The formation of the European Super League was, in essence, a rogue act. The stakeholders decided to create their own competition without consulting, or at least notifying FIFA, UEFA or the ECA. Instead they only announced it all right at the end. And once it all was all official, the clubs left the European Club Association (ECA), further cementing the idea that this was certainly a breakaway. The 12 clubs affirmed their intentions to stay in the domestic leagues, but how long before the likes of Manchester United, Real Madrid and Juventus decide it's too much of a burden to play the likes of Burnley, Cadiz and Spezia week in week out?
That's the point here. Who would govern a self-governing body? Who would keep track if rules are being followed? They could decide to make radical changes like Florentino Perez's suggestion that games should be shorter to catch the attention span of 16-24 year olds. There's no one to oversee that.
Lack of Connection to Fans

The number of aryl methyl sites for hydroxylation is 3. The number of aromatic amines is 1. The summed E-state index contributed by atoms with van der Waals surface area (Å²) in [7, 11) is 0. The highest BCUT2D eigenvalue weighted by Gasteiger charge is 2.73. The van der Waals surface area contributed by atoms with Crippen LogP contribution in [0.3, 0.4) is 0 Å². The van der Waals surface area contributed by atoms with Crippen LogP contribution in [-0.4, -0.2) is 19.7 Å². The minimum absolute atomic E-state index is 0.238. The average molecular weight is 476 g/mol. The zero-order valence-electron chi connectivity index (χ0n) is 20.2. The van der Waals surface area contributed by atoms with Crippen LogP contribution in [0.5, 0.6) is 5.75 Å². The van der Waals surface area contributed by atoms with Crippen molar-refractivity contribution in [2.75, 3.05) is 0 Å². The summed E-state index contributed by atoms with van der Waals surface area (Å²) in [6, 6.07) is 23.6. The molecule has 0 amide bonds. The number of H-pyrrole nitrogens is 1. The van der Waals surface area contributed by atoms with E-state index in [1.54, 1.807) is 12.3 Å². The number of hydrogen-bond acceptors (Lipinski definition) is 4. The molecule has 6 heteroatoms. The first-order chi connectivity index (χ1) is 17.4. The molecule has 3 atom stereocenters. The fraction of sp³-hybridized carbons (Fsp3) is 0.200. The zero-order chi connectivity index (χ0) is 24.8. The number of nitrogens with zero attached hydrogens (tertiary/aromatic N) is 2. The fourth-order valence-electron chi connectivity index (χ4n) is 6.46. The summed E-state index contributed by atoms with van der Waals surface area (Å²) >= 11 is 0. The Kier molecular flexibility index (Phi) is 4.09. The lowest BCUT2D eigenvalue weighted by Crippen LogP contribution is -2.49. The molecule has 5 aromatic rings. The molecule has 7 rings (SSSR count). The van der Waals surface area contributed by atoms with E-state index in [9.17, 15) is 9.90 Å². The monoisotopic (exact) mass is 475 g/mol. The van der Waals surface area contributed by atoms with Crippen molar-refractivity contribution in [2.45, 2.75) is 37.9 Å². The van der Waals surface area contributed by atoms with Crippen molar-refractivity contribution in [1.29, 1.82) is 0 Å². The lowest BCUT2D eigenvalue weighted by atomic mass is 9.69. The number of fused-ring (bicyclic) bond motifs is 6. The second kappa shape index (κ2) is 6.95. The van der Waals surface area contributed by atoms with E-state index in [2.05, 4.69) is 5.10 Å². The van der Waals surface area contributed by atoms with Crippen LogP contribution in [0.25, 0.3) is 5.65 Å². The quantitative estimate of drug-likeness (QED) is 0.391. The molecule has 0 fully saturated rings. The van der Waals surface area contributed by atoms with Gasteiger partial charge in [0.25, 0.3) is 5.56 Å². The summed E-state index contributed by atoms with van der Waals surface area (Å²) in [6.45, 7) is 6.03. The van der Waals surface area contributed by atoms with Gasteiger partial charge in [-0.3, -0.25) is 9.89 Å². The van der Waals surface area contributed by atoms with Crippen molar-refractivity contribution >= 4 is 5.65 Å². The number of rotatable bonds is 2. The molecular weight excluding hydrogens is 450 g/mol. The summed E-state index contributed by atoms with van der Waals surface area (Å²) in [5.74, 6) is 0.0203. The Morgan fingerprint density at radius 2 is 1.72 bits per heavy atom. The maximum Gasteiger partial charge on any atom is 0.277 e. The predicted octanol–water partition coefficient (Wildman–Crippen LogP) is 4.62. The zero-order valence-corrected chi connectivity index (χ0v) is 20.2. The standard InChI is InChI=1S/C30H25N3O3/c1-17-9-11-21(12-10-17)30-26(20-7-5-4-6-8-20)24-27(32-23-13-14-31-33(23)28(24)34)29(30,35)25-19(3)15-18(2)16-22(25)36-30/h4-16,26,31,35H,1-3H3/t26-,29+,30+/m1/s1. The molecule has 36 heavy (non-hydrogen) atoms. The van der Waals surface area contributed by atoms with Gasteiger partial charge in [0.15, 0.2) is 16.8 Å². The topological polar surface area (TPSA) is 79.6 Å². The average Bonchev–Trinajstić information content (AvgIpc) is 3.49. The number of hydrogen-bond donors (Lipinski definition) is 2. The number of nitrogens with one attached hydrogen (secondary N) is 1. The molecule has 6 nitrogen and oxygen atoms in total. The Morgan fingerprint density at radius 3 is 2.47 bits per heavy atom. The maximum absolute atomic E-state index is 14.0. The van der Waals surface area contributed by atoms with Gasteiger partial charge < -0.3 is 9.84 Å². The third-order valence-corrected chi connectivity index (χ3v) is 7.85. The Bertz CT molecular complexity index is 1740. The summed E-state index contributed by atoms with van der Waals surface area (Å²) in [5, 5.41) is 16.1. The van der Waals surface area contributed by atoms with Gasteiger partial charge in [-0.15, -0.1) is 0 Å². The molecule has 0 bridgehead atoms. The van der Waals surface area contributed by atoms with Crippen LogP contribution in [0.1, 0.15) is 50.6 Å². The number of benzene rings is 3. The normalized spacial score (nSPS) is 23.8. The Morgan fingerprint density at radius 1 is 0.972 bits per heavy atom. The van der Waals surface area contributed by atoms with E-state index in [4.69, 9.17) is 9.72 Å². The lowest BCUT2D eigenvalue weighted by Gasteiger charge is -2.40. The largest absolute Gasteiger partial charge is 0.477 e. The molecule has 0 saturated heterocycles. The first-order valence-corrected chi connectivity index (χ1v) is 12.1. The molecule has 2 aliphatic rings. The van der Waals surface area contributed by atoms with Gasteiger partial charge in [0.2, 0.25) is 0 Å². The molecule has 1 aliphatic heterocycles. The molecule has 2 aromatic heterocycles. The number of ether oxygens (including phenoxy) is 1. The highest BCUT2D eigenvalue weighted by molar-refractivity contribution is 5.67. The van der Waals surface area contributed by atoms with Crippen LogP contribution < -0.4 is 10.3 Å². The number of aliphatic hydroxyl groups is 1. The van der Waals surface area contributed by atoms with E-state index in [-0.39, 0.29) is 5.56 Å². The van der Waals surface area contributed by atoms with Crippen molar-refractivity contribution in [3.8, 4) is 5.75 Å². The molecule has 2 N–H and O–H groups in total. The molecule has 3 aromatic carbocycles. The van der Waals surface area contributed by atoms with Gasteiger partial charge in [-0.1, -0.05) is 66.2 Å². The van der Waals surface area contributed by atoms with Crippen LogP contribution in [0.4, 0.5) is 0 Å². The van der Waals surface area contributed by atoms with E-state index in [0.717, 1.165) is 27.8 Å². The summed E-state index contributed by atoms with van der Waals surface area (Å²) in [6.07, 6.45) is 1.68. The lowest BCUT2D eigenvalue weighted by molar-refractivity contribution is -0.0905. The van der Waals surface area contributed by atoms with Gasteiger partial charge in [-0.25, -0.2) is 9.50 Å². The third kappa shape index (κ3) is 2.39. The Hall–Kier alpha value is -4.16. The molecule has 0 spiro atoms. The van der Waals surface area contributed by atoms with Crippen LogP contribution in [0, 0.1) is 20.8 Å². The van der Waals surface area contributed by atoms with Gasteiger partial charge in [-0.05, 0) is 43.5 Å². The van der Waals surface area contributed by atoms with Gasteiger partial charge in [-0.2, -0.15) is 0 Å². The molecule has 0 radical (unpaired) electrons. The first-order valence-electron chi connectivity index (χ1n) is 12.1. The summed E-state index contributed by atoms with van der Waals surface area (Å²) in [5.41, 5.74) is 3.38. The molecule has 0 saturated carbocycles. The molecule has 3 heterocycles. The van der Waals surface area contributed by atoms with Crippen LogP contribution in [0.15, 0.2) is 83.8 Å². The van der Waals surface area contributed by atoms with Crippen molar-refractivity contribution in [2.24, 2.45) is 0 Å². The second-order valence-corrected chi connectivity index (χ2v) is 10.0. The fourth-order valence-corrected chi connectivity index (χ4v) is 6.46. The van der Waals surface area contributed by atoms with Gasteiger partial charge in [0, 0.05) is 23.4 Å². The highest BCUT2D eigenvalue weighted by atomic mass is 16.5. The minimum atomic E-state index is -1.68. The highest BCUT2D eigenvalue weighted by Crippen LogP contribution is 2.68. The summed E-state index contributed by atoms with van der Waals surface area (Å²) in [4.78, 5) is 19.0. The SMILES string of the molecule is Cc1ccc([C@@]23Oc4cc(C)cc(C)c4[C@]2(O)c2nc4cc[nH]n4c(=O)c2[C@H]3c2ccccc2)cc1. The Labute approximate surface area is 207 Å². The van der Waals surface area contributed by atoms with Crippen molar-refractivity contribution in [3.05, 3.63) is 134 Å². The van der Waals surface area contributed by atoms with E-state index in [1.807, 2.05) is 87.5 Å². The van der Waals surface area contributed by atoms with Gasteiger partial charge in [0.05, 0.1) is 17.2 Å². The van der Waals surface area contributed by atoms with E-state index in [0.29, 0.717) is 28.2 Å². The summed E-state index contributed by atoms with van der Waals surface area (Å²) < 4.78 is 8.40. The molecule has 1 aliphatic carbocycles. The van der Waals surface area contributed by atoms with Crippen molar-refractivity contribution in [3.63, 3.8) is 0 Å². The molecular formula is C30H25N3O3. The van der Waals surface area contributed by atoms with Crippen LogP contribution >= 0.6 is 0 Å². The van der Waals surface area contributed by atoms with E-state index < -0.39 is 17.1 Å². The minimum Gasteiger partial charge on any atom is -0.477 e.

Clearly, megalomaniacs like Florentino Perez lack any real connection to fans. He boldly claimed that 16-24 year olds were put off by the length of the games and were uninterested in football. Now, not every 16-24 year old in the world is devoted to football, and why should they if it doesn't interest them? But football is the most followed sport in the world, and there are millions of fans in this age group who travel long distances and forget sleep to watch their favourite team play.
Fans of the teams aren't just from the home country, but from worldwide. Here in India, I stay awake till 3.30 AM to watch Champions League games. In the US, it's early morning. Why would we prepare for watching games at such absurd timings if we were not devoted and interested in our teams? It's the folly of these executives to imagine what the fans need without actually consulting any of the fans. Perez defiantly claimed after the fall of the European Super League that there were only 40 fans outside Stamford Bridge in protest, and indicated they were all planted by detractors like La Liga President Javier Tebas. Defiantly he continues to espouse the European Super League. He was joined by Barcelona, who indicated their decision to stay even as clubs withdrew, and Juventus, who have said they'll wait until further developments.